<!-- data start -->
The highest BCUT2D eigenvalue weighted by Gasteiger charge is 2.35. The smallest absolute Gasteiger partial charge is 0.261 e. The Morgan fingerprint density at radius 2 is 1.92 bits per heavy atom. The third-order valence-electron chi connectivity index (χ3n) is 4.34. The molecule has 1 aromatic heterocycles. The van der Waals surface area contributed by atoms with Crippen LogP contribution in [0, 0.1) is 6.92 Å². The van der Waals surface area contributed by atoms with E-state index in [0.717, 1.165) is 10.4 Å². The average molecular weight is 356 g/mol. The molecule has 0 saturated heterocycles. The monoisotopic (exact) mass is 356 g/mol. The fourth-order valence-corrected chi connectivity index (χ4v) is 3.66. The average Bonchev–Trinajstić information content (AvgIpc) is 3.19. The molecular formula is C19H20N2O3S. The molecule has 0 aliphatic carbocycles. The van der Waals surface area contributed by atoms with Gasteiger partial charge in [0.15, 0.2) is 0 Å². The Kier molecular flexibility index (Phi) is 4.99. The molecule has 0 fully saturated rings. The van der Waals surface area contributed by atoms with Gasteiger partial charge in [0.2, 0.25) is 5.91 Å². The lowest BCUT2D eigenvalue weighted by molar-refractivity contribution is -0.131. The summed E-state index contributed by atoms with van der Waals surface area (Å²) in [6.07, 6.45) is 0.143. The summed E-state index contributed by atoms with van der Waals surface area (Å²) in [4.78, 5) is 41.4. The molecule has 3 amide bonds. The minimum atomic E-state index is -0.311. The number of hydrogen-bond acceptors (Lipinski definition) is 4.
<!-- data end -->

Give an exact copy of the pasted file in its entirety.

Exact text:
The highest BCUT2D eigenvalue weighted by Gasteiger charge is 2.35. The smallest absolute Gasteiger partial charge is 0.261 e. The Morgan fingerprint density at radius 2 is 1.92 bits per heavy atom. The third-order valence-electron chi connectivity index (χ3n) is 4.34. The molecule has 1 aromatic heterocycles. The van der Waals surface area contributed by atoms with Crippen LogP contribution in [0, 0.1) is 6.92 Å². The van der Waals surface area contributed by atoms with E-state index in [0.717, 1.165) is 10.4 Å². The average molecular weight is 356 g/mol. The molecule has 0 saturated heterocycles. The monoisotopic (exact) mass is 356 g/mol. The fourth-order valence-corrected chi connectivity index (χ4v) is 3.66. The average Bonchev–Trinajstić information content (AvgIpc) is 3.19. The molecular formula is C19H20N2O3S. The molecule has 0 aliphatic carbocycles. The van der Waals surface area contributed by atoms with Gasteiger partial charge in [0.15, 0.2) is 0 Å². The Kier molecular flexibility index (Phi) is 4.99. The molecule has 0 fully saturated rings. The van der Waals surface area contributed by atoms with Gasteiger partial charge in [0.2, 0.25) is 5.91 Å². The lowest BCUT2D eigenvalue weighted by molar-refractivity contribution is -0.131. The summed E-state index contributed by atoms with van der Waals surface area (Å²) in [6.07, 6.45) is 0.143. The summed E-state index contributed by atoms with van der Waals surface area (Å²) in [4.78, 5) is 41.4. The molecule has 3 amide bonds. The minimum atomic E-state index is -0.311. The number of hydrogen-bond acceptors (Lipinski definition) is 4.